The senior years can be a time of creativity—and surprises.
"God bless you.”
That’s the greeting I get now because of my birth date.
The lady at the bank asks, “What is your date of birth?”
“April 6, 1922.”
“God bless you!”
An hour later, the scheduling nurse at my doctor’s office asks, “And what is the date of your birth?”
“Well, God bless you!”
Then the cashier at the supermarket who checks my ID. And the lady at Motor Vehicles—my fourth “God bless you” in one day.
God, are you listening?
Of course, I know why they’re God-blessing me. I’m part of a population that never existed—or barely did—until the medical wizards propped us up with their CT scans and x-rays and needles and knives. From an average life span of about 49 years at the turn of the 20th century to a whole population of people like me who parent balding sons and menopausal daughters, the script is being rewritten.
This is all about putting some zing into your eighties, nineties, and—yes—hundreds. My recently departed (as she approached her 103rd birthday) friend Bertha Campbell was light-years ahead of people half her age and made it clear that she could see me at teatime but never for lunch: “The people I lunch with depend upon me to help them, you see.”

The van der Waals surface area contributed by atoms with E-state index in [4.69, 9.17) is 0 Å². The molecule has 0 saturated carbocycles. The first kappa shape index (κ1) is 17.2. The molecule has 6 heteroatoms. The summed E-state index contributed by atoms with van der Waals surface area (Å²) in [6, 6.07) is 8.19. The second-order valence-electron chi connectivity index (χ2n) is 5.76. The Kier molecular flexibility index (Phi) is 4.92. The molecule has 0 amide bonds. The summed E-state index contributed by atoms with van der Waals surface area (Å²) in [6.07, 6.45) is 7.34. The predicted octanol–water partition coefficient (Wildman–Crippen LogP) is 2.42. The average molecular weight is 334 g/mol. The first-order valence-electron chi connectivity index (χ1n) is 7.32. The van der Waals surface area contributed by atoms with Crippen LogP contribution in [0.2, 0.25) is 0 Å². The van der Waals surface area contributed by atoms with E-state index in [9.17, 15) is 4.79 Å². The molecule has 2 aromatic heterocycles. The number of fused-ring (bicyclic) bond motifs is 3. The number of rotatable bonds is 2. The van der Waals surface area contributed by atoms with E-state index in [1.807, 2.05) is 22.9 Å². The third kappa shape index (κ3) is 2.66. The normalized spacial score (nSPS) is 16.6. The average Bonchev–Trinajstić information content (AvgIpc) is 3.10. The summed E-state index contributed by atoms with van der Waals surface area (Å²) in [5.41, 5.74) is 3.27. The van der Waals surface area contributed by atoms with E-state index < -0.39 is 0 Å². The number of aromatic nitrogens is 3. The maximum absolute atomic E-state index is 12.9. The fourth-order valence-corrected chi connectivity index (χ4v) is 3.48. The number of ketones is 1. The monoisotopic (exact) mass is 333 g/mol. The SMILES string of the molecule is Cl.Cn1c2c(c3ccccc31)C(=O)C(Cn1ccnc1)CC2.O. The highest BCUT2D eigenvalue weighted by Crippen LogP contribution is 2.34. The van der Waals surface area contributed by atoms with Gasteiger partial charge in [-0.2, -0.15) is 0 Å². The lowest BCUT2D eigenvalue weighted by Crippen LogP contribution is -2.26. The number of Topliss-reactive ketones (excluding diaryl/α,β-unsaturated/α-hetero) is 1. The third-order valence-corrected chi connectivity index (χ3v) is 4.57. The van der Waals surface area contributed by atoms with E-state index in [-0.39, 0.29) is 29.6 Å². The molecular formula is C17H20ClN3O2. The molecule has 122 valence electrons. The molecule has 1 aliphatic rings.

I’m sure she got God-blessed a lot, too.
“God bless you” is important because of what follows. If the blesser is middle-aged, what follows is “What’s your secret?”
The thing is I don’t have any secret. I’m more than happy to share everything I’ve learned about making the most of being an old lady.
I honed my expertise in Old Ladies 101 when, after a 57-year marriage, I found myself living alone at age 79. I had never lived by myself before. In my day, you married right out of Mama’s house; only bad girls lived away from home.
What I discovered right off at age 79 was the weirdness of being an I instead of a we. That’s good and bad. Bad for all the obvious reasons but good, surprisingly, because for the first time in my life I was no longer my parents’ daughter or my husband’s wife. I was Gloria—free to explore my options.
What were those options? A surrender to my children’s good intentions? A widow’s lament?
Or, to heed my favorite cliché, pick yourself up, dust yourself off, and start all over again.
This time, there were no suitors at the door on Saturday night proffering gardenia corsages and escorting me to cars borrowed from their fathers. It was up to me to get out there and stir up the dust.
Next: Knocking on Borden's door